WHAT’S NEW:  Elements like small screen size, space constraints, and republishing can create challenges for advertisers attempting to create an effective disclosure. Disclosures must be “clear and conspicuous,” which means at the very least that the disclosures must be prominent and unavoidable across all platforms on which the claim may be displayed. A disclosure that may be prominent and unavoidable in one media (i.e., a desktop screen) may not be sufficient if a user views the claim in another (i.e., on a smart phone). Moreover, space-constrained ads like banner ads and tweets are not exempt from these disclosure requirements and must meet the disclosure principles or modify the claim so that disclosure is unnecessary. The revised Guidelines provide helpful examples of how the basic advertising principles can be applied in the new media space.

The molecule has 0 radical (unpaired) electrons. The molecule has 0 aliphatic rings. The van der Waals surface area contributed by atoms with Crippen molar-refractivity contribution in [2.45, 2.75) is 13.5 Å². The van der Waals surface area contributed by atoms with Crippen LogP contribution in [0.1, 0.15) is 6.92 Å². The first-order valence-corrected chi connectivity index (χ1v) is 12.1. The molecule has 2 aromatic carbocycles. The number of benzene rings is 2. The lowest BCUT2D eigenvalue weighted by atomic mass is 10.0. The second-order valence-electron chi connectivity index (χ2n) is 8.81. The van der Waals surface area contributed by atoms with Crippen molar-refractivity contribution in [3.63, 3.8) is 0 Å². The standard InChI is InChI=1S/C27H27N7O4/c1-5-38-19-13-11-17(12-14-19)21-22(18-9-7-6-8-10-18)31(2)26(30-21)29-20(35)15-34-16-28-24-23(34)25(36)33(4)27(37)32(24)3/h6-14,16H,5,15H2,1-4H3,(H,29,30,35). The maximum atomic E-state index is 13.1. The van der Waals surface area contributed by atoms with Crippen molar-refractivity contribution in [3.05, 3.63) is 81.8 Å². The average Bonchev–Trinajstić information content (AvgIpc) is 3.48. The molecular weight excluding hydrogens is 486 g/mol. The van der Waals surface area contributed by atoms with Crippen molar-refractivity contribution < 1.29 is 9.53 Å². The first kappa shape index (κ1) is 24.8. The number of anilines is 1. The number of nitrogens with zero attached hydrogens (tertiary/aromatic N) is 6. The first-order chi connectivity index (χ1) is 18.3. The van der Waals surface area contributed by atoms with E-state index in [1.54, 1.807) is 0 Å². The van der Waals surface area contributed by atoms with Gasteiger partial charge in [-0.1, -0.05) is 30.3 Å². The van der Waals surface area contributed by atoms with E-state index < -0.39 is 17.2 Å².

Evaluating Proximity in Online Ads

  • Disclosure is more likely to be effective if the user can view the claim and the disclosure together on the same screen. Remember that the viewing screen may differ across different devices.
  • If scrolling is necessary to view a disclosure, the advertiser should use text or visual cues to encourage consumers to keep scrolling. Avoid formats or designs that discourage the user from scrolling (for example, by separating the text and the disclosure with large blank space, which indicates to the user that it is OK to stop reading). Ideally, the disclosure should be unavoidable (i.e., the consumer should not be able to proceed with the transaction without scrolling through the disclosure). 
  • Use text prompts to indicate that more information is available. For example, the statement, “see below for important information on restocking fees” may be sufficient to encourage a consumer to keep scrolling for more details, whereas a generic statement, such as “details below” does not provide an adequate cue.